One time, I got a call from a woman who identified herself as “Goldie Hawn.” I almost said, “Who is this really?” because her voice was that of a middle-aged Jewish matron, nothing like Goldie Hawn. She wanted recommendations for plays with strong dramatic scenes for a young man, because her son was auditioning for the Actor’s Studio and they expected wannabes to come in with a scene. One time, a woman called me needing help to find a scene for the same reason. In order to better assist her, I asked who her scene partner was. “Stephen Lang,” She said. Again, holy moly! In my humble opinion, Stephen Lang is one of our greatest actors, both in film and on stage. Although he has had a pretty successful career, playing major roles in the films “Last Exit to Brooklyn,” “Gettysburg” and “Avatar,” he never became the star he should have been. Anyway, I hope she got in. Back to “Goldie:” She was being driven around Manhattan, and I asked her to give me a half hour to pull some plays for her. Then, I asked her if I could have an autographed picture for a fraternity brother, Randy Giarraputo, who was nuts about her back in the day. I chose ten or so plays, and a half hour later her driver came to the counter to purchase them. He handed our clerk an 8 x10 glossy, signed, “To Randy. Thanks for being such a great fan. Goldie Hawn.” I sent this to Randy. Imagine the look on his face when he opened the mailing envelope.
I wrote about Jerry Sterner, Don Nigro and Ken Ludwig in my chapter on Samuel French, but there were many more playwrights with whom I became friendly, such as Tina Howe, Theresa Rebeck, William Mastrosimone, Michael Weller and John Patrick Shanley. I was Donald Margulies’ first agent; Richard Dresser’s and Mark St. Germaine’s as well. I tried for a couple of years to place their plays before hooking them up with real agents who had the time to promote their work; and the rest is history.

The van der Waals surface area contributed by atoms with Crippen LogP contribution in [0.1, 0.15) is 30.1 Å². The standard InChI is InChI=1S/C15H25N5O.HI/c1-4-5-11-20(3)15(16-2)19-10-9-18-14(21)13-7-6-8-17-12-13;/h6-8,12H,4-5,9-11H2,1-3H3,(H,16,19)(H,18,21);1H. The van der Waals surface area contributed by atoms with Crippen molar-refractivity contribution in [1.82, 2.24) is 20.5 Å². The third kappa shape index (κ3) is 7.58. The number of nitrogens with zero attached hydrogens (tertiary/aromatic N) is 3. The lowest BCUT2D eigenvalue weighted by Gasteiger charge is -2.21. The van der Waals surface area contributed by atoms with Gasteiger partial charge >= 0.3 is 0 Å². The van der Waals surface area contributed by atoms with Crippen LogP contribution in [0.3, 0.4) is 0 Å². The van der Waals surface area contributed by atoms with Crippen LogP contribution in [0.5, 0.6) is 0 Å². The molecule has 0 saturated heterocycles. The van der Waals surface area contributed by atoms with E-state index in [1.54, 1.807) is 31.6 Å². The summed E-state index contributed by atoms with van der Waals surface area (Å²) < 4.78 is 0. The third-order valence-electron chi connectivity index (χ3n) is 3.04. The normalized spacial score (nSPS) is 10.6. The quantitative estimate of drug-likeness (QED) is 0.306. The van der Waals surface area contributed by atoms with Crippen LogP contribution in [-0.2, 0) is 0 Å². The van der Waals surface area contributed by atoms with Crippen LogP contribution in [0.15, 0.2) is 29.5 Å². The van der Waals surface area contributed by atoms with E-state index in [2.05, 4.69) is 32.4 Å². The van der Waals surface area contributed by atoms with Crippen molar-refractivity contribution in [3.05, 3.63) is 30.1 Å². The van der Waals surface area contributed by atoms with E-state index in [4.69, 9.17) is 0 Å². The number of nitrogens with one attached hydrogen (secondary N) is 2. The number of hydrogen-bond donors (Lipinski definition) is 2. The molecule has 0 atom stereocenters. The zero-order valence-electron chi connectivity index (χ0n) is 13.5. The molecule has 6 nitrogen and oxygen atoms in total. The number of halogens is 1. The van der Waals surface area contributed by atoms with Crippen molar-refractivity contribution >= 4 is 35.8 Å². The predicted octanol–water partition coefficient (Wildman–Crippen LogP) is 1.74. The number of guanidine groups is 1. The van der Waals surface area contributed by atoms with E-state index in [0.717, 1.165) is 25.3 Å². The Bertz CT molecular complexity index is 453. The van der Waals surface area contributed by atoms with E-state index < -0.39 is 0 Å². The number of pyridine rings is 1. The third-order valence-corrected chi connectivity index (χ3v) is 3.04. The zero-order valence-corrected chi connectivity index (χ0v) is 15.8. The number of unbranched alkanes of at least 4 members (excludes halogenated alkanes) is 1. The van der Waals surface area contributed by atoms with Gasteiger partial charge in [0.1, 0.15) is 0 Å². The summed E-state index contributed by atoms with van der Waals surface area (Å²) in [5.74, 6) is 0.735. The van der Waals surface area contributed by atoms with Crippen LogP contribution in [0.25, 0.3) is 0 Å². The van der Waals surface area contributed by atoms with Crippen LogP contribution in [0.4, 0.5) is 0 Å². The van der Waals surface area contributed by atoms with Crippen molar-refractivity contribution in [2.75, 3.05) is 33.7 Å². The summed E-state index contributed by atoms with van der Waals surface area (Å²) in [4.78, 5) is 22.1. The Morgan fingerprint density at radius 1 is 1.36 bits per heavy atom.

I want to reminisce a bit about two lesser-known playwrights, Leonard Melfi and John Ford Noonan. Leonard was a cheerful bear of a man with long, curly, dark brown hair who spoke with a minor stutter. In his youth, in the early 1960s, he had been at the epicenter of the Off Off Broadway movement, along with Lanford Wilson, Jean-Claude Van Italie, John Guare, Sam Shepard, Terrence McNally, Tom Eyen, Doric Wilson, H.M. Koutoukas, Paul Foster and Robert Patrick. Note: all men. There were a few female playwrights then, but it wasn’t until later that they started getting much attention. Several playwrights in the above list managed to move beyond their OOB roots. Leonard never really did, I think largely because his plays were whimsical almost-fairy tales which seemed rather silly to critics, although Theodore Mann of Circle in the Square did commission him, McNally and Van Italie to write three one-acts, which he produced as MORNING, NOON AND NIGHT. Leonard started out mostly with one-acts, the kind which could be produced simply at places like Café La Mama and the Café Cino, his best-known being BIRDBATH. He did have a couple of full-length plays produced under mini-contracts later, FANTASIES AT THE FRICK and PORNO STARS AT HOME, but these came and went and are now pretty much forgotten. I lost track of Leonard, then was saddened to learn of his death in 2001 in a S.R.O flophouse. His body went unclaimed for several days and then was misplaced by the hospital staff and wound up being buried in Potter’s Field. When his brother learned of his death, he had Leonard exhumed and buried in Binghamton, his old home town. His was a sad and ignominious end for a man who never lost his child-like wonderment and optimism, even when he was struggling with alcoholism.